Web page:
How to play weak Aces in Texas Hold ’em
By Bob Garcia
Many players incorrectly assume that having an Ace is a guaranteed win
In Texas Hold ’em, it really doesn’t matter what kind of player you are; there will always be little bumps in the road that you have to work extra hard to overcome successfully. One of these bumps could be the “weak aces,” which are cards that are among the most problematic starting hands to develop a proper game. In poker parlance, these hands could also be described as “ace-rags” but either way, it’s important to know how to play them so you don’t get off on the wrong foot in a night of Texas Hold ’em.
Needless to say, weak aces that are not of the same suit are less attractive starting hands to play than aces of the same suit. Whether you play virtually or live, you will always run into more than one player who places extra value on these types of weak hands, and as a result, they usually end up doing very poorly.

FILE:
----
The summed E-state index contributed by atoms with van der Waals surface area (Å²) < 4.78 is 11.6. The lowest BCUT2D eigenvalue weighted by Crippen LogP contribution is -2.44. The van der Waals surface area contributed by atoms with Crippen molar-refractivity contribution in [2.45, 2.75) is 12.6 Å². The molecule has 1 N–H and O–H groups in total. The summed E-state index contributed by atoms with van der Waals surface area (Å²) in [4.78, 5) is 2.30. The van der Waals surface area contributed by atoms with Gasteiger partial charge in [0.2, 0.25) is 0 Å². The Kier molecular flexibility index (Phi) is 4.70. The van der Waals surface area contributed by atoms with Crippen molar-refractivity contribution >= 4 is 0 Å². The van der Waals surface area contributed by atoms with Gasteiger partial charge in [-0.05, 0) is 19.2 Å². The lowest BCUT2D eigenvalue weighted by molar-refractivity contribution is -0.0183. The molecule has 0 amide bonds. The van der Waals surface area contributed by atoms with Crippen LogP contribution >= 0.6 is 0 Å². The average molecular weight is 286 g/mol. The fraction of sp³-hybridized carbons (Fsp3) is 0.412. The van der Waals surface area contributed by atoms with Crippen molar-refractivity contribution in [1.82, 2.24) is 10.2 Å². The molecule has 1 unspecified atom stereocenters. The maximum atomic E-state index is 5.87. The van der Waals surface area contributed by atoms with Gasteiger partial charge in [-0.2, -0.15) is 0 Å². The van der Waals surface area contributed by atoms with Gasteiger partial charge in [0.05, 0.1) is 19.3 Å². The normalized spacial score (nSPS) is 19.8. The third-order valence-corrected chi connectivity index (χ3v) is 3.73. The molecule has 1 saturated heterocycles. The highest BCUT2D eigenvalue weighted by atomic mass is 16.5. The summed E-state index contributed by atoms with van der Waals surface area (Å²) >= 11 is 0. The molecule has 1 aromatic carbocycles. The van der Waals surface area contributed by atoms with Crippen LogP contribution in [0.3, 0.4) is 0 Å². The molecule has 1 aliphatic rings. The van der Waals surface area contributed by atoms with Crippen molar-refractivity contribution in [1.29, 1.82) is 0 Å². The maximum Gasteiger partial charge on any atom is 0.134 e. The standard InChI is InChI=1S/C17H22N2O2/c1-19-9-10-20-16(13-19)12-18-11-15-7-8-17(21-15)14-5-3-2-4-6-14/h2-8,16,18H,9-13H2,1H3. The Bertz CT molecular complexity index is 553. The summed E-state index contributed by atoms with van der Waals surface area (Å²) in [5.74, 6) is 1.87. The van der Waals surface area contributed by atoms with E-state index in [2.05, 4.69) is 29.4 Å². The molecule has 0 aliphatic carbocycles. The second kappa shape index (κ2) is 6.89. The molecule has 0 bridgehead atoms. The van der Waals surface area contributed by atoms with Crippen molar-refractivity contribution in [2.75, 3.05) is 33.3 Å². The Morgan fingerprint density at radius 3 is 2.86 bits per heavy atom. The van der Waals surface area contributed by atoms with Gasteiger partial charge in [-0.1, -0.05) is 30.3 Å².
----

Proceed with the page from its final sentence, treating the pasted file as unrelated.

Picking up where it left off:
Keep in mind that there are not many favorable flops when you have weak aces. However, all is not lost, because even if you have weak aces, having two aces on the flop is always a good thing.
Usually, you will want to get rid of weak aces before the flop by opening the action from an early position. However, being able to walk away from weak aces is part of the problem posed by these “problem hands.”
Still, there are a couple of scenarios in which weak aces become more attractive to play. For both, think “short,” such as shortstacked and shorthanded.
When you’re short of chips in a tournament, open shoving with a weak ace hand is usually not a bad decision. In the event that you are even, you will at least be a slight favorite against any unpaired hand that does not contain an ace. In fact, in a case like this, you will get at least some equity against any hand that is not a pair of aces.